Bay District School leaders are changing a decades old tradition. High schools are no longer recognizing a Valedictorian, Salutatorian, and the ten students with the highest GPA at their graduation ceremonies.
School Board members changed the policy on graduation four years ago, and it was designated to go into effect this year.
"My classmates and I are not very happy with this decision," Katie Kinard, a senior at Mosley High School, said. "There are those ten kids we all know are in the 'Top Ten,' and they worked so hard, and now they're not even getting recognized [at Top Ten]."
High schools will now recognize students a lot like colleges do. Students with a 4.0 weighted GPA or higher will graduate with Excellence. Students with 3.5 to a 3.9 weighted GPA will graduate with honors, and those with a 3.0 to a 3.49 weighted GPA will graduate with Distinction.
"Me for example, I'm not in the "Top Ten" so I will be recognized with the highest accolades at graduation," Kinard said. "At the same time, I feel kind of guilty because I didn't work as hard as the kids who are in the "Top Ten" did."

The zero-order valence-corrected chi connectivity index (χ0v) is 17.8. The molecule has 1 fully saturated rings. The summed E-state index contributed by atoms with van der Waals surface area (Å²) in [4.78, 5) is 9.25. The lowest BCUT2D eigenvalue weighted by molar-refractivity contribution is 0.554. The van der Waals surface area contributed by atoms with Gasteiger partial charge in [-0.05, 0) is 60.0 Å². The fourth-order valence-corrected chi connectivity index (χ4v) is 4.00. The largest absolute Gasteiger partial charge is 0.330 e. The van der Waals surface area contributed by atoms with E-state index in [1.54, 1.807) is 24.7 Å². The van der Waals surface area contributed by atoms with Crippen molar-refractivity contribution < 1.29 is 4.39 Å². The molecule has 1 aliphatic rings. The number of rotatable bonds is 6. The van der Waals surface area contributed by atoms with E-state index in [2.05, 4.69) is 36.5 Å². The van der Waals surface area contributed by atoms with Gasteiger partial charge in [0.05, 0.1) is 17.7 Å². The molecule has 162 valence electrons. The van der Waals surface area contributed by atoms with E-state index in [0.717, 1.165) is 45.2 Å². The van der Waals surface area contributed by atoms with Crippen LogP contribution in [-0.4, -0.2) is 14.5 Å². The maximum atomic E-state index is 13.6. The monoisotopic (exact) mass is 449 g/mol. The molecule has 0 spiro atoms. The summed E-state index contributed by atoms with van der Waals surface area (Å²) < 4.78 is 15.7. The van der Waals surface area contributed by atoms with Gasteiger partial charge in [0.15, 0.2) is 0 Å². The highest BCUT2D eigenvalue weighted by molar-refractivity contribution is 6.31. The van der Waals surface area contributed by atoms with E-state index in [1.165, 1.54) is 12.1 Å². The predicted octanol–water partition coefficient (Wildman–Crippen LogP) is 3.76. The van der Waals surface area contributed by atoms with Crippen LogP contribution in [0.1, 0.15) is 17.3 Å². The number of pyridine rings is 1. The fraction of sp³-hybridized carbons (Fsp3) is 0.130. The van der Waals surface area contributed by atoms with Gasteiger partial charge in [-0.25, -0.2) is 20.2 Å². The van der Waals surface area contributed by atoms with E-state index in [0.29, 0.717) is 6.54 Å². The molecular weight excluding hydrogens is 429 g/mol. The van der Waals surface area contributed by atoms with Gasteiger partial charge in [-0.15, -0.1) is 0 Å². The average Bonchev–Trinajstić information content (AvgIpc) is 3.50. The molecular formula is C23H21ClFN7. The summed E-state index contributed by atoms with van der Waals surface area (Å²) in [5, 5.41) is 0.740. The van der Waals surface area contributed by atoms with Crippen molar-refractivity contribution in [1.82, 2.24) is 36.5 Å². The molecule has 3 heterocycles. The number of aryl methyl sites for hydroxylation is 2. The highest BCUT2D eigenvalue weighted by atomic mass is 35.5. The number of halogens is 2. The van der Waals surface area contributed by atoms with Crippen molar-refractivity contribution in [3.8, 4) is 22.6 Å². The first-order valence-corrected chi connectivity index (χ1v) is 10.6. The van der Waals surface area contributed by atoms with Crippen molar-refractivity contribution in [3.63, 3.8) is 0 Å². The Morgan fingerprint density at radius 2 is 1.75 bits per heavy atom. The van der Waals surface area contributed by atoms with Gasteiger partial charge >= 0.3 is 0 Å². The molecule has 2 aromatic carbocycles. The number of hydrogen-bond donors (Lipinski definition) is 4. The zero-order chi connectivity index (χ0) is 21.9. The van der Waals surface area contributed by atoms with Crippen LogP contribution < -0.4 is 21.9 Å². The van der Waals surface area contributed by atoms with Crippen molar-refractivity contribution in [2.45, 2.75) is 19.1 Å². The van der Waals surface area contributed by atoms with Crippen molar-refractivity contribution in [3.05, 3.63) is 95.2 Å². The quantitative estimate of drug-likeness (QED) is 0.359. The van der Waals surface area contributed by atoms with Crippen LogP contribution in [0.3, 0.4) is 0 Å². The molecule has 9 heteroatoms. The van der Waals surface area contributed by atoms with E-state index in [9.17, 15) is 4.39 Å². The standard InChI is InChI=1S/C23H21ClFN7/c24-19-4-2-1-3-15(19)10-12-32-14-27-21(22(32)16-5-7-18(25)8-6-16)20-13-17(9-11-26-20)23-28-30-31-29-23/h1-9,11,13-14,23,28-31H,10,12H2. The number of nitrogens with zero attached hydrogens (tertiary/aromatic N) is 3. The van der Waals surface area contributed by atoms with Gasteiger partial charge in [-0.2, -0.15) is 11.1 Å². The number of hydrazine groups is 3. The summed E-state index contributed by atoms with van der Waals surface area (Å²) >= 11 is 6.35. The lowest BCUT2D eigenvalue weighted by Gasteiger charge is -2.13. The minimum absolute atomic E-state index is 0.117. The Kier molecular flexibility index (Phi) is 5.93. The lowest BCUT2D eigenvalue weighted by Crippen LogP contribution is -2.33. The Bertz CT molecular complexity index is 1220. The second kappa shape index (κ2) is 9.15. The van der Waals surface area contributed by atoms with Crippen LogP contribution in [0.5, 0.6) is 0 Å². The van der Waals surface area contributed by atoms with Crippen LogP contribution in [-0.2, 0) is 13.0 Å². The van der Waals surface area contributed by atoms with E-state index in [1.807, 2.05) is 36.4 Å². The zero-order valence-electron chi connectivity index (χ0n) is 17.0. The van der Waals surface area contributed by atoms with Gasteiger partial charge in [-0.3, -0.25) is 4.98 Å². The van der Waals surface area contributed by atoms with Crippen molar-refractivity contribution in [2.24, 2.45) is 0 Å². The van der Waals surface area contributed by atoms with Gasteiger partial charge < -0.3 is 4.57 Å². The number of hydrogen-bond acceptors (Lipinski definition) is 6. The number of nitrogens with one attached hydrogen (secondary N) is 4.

"What would have been more amendable to me and maybe the people who are in "Top Ten" is if we kept the "Top Ten," and then did this system on top of it," Zachary Grouev, also a senior at Mosley High, said.
Grouev, who holds the highest GPA in his graduating class, will make a speech at Mosley's ceremony, not because he was named Valedictorian but because his peers selected him. Under the policy, students with Excellence honors, vote on a graduate to make the speech.
"I think it allows me to represent my classmates," Grouev said. "It allows me to make a positive message to everybody with my speech because that's really what commencement is about. It's about giving people a well wish off into the world."
School Leaders said this change rewards more seniors for their hard work and lessens the competition between students to earn a top spot.
"[Students] were eliminating courses or not taking courses they really wanted to take because it wasn't a weighted class. It wasn't going to count as much on their GPA," Suzanne Farrar, Director of Secondary Education, said. "A lot of opportunities we're being missed simply by playing the GPA game, so to speak."
"I always felt bad for [students who were ranked] 11, 12, and 13, who are just as hard working. It's like an Olympic swimmer, the timing. It's like a hundredth of a second difference in their GPA's," Principal Sandy Harrison, of Mosley High, said. "We are breaking ranks and tradition but sometimes that needs to be done."
A student's academic ranking in the senior class will still be included on his or her transcript.